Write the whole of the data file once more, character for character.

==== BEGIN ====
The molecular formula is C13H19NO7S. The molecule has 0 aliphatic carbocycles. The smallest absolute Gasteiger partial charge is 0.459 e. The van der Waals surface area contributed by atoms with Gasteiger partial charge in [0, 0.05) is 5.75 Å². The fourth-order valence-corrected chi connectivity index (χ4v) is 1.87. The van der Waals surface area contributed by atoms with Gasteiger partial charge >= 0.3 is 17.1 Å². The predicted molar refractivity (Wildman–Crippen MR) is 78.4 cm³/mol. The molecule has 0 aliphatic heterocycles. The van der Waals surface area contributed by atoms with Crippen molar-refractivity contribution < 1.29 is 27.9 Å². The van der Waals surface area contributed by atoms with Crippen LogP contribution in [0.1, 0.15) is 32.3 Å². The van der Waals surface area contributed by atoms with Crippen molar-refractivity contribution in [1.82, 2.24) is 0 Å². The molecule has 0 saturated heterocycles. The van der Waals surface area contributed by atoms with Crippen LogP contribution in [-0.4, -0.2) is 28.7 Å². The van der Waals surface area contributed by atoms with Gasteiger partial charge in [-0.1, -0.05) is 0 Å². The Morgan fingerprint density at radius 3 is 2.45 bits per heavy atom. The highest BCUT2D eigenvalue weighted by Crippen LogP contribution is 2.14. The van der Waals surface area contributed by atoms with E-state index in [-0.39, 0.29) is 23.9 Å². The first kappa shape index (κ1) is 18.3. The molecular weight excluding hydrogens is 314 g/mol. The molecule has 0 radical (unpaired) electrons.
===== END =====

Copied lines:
The molecular formula is C13H19NO7S. The molecule has 0 aliphatic carbocycles. The smallest absolute Gasteiger partial charge is 0.459 e. The van der Waals surface area contributed by atoms with Gasteiger partial charge in [0, 0.05) is 5.75 Å². The fourth-order valence-corrected chi connectivity index (χ4v) is 1.87. The van der Waals surface area contributed by atoms with Gasteiger partial charge >= 0.3 is 17.1 Å². The predicted molar refractivity (Wildman–Crippen MR) is 78.4 cm³/mol. The molecule has 0 aliphatic heterocycles. The van der Waals surface area contributed by atoms with Crippen molar-refractivity contribution < 1.29 is 27.9 Å². The van der Waals surface area contributed by atoms with Crippen LogP contribution in [0.1, 0.15) is 32.3 Å². The van der Waals surface area contributed by atoms with Crippen molar-refractivity contribution in [1.82, 2.24) is 0 Å². The molecule has 0 saturated heterocycles. The van der Waals surface area contributed by atoms with Crippen LogP contribution in [-0.4, -0.2) is 28.7 Å². The van der Waals surface area contributed by atoms with Gasteiger partial charge in [-0.1, -0.05) is 0 Å². The Morgan fingerprint density at radius 3 is 2.45 bits per heavy atom. The highest BCUT2D eigenvalue weighted by Crippen LogP contribution is 2.14. The van der Waals surface area contributed by atoms with E-state index in [-0.39, 0.29) is 23.9 Å². The first kappa shape index (κ1) is 18.3. The molecular weight excluding hydrogens is 314 g/mol. The molecule has 0 radical (unpaired) electrons.